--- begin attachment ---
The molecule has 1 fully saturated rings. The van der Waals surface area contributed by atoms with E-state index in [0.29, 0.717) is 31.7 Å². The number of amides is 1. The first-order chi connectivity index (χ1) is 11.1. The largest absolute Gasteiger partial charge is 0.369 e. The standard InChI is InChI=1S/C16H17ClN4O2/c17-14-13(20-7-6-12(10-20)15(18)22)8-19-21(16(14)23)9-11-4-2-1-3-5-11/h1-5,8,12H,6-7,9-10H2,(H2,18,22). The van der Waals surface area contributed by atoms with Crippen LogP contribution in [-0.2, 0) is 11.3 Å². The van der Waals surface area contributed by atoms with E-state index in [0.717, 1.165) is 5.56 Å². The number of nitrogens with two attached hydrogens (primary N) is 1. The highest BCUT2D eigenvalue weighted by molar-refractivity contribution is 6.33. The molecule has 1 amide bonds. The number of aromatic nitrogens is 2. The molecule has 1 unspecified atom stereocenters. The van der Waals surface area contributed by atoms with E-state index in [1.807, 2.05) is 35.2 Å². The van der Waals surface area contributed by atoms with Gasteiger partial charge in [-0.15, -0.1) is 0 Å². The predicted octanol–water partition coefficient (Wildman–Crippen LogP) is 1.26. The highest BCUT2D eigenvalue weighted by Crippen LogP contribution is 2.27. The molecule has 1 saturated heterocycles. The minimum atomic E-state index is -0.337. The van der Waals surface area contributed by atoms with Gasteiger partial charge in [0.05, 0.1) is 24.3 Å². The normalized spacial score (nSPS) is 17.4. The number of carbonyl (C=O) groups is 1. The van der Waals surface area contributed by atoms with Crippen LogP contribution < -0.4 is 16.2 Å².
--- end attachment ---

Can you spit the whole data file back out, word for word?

The molecule has 1 fully saturated rings. The van der Waals surface area contributed by atoms with E-state index in [0.29, 0.717) is 31.7 Å². The number of amides is 1. The first-order chi connectivity index (χ1) is 11.1. The largest absolute Gasteiger partial charge is 0.369 e. The standard InChI is InChI=1S/C16H17ClN4O2/c17-14-13(20-7-6-12(10-20)15(18)22)8-19-21(16(14)23)9-11-4-2-1-3-5-11/h1-5,8,12H,6-7,9-10H2,(H2,18,22). The van der Waals surface area contributed by atoms with Crippen LogP contribution in [-0.2, 0) is 11.3 Å². The van der Waals surface area contributed by atoms with E-state index in [0.717, 1.165) is 5.56 Å². The number of nitrogens with two attached hydrogens (primary N) is 1. The highest BCUT2D eigenvalue weighted by molar-refractivity contribution is 6.33. The molecule has 1 amide bonds. The number of aromatic nitrogens is 2. The molecule has 1 unspecified atom stereocenters. The van der Waals surface area contributed by atoms with E-state index in [1.807, 2.05) is 35.2 Å². The van der Waals surface area contributed by atoms with Gasteiger partial charge in [-0.15, -0.1) is 0 Å². The predicted octanol–water partition coefficient (Wildman–Crippen LogP) is 1.26. The highest BCUT2D eigenvalue weighted by Crippen LogP contribution is 2.27. The molecule has 1 saturated heterocycles. The minimum atomic E-state index is -0.337. The van der Waals surface area contributed by atoms with Gasteiger partial charge in [0.05, 0.1) is 24.3 Å². The normalized spacial score (nSPS) is 17.4. The number of carbonyl (C=O) groups is 1. The van der Waals surface area contributed by atoms with Crippen LogP contribution < -0.4 is 16.2 Å².